What it is: ARIS , which stands for Augmented Reality and Interactive Storytelling, is one of the most innovative applications I have come across. The application is still in development so all of the functionality isn’t available within the application just yet, but it is such an incredible application that I had to share it now. ARIS is an application that will allow you to create your own mobile games, tours, and interactive stories using the built-in GPS and augmented reality. Using the GPS and QR codes, ARIS will let students experience stories and learning in a way never before possible mashing up a virtual world of characters, items and media with the physical locations. ARIS lets you plant photos, characters, and multimedia within a game or tour. Students can even interact with virtual characters by asking questions! Right now when you download the ARIS application, you won’t be able to create your own tours (unless you sign up as an Alpha tester here), but you can play with the virtual tours and interactive stories that have already been created in ARIS.
Right now your students can experience STEEL which is a game about mining and smelting metals. In the game, students hunt for virtual mines located all around Madison and collect them for profit. Since we aren’t all living in Madison to try this game out using the GPS, QR codes are available for those who don’t live in the Madison area.
Mentira is another interactive that you can use right now with students. This place-based-game was created to help develop language skills in Spanish. Mentira plays like an interactive historical novel where fact and fiction combine to set the context and social conditions for meaningful Spanish interactions. While playing students investigate clues and interact with virtual characters to absolve their family from a murder in the neighborhood. The students complete the game by solving it, who-done-it style.
DOW Day is my personal favorite offering right now. In this game, students are plopped virtually in 1967 on the campus of the University of Wisconsin-Madison. Students have to stage a protest against the DOW chemical corporation for making napalm for the war. Students take on the role of a news reporter and must interview and investigate different interests and the perspectives of virtual students, police, and DOW employees. Within the game students will find virtual characters, items, and multimedia that immerses them in the interactive story through augmented reality. There are QR codes available for this game for those of us who aren’t in Madison to try it out using GPS.
To see ARIS in action, take a look at the demo video below:
How ARIS can enrich learning: When ARIS is launched with full creation capabilities, the possibilities for use will be endless!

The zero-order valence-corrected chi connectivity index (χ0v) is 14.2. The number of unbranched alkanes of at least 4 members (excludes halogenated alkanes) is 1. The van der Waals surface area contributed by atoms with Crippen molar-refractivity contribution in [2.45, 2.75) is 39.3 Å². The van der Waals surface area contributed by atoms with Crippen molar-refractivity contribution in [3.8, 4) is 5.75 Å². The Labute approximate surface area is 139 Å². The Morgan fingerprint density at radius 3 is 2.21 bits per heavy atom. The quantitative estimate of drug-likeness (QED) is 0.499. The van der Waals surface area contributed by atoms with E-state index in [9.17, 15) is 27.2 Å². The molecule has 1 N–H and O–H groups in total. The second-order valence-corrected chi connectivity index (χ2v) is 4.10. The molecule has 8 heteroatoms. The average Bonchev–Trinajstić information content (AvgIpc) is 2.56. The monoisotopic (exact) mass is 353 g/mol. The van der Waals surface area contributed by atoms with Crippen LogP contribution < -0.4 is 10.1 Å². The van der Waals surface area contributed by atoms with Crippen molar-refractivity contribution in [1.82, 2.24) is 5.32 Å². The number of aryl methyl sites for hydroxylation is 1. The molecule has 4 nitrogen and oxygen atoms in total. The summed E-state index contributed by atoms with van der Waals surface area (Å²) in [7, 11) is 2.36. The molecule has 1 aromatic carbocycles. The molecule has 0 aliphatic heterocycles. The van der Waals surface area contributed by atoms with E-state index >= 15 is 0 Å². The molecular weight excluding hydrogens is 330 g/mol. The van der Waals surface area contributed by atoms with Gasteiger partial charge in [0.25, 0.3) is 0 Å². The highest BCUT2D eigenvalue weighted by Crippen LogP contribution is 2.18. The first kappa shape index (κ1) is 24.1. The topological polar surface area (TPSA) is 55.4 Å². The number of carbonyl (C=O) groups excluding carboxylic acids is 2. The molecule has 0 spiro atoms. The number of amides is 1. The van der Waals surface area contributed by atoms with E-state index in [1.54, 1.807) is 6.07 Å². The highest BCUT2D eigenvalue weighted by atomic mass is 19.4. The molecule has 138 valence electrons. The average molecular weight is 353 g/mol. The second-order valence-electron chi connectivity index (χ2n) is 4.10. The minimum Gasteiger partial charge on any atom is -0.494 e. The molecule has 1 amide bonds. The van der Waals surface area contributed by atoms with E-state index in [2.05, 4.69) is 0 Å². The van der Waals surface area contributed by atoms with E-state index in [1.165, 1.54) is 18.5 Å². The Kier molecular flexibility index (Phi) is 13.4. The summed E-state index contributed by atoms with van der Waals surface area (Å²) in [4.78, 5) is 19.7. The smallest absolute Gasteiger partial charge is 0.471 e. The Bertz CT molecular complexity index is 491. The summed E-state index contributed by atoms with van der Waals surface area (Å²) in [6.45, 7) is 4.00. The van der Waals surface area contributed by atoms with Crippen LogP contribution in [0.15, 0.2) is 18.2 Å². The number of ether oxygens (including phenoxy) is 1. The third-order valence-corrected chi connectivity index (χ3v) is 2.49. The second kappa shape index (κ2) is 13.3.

- For an elementary classroom, ARIS could be used for a virtual scavenger hunt around the school. The first week of school, create a scavenger hunt where you leave virtual clues and items around the school for students to discover. This type of scavenger hunt would be a great way for students to become familiar with the mobile learning devices in your classroom, as well as give them a tour of the school, highlighting places of interest like the library/media center, lunch room, lost and found, and office.
- ARIS is an excellent platform for creating interactive stories. I can’t think of a better way to bring history to life than this! Create games with your students using novels that you are reading as a class, to create scavenger hunts for other grade levels, or to bring history to life.
- I am envisioning all you could do with this application during an election year, putting your students on a virtual campaign trail with a virtual campaign manager to guide them as they talk to their constituents, others in politics, and news organizations.
- Bring any book to life by meshing it with ARIS to create an interactive story, this would be particularly good for mysteries, as students read the book, they can interact with characters in the book, searching for clues on their own.
- How about using ARIS for a virtual dinosaur dig where your students act as paleontologists? How neat would it be for them to “discover” and “dig-up” dinosaur bones of their own?!
- You could create a tour of math where students visit various locations on the playground and a virtual character prompts them to measure angles, or calculate distance?
- Create an art tour where students can interact with various artists throughout history. Plant art replica posters around the school for students to find and at each art piece, the students can “meet” the artist.
- ARIS is a natural choice for learning state history, the mobile device adds a “history” layer to the physical landscape in front of them.
As I said, the possibilities with this app are endless! I love that this application gets students out of their seats and discovering their learning. What uses can you think of for ARIS?
Devices: Native for the iPhone and iPod Touch but can also be used on the iPad
Price: Free (iTunes Link)**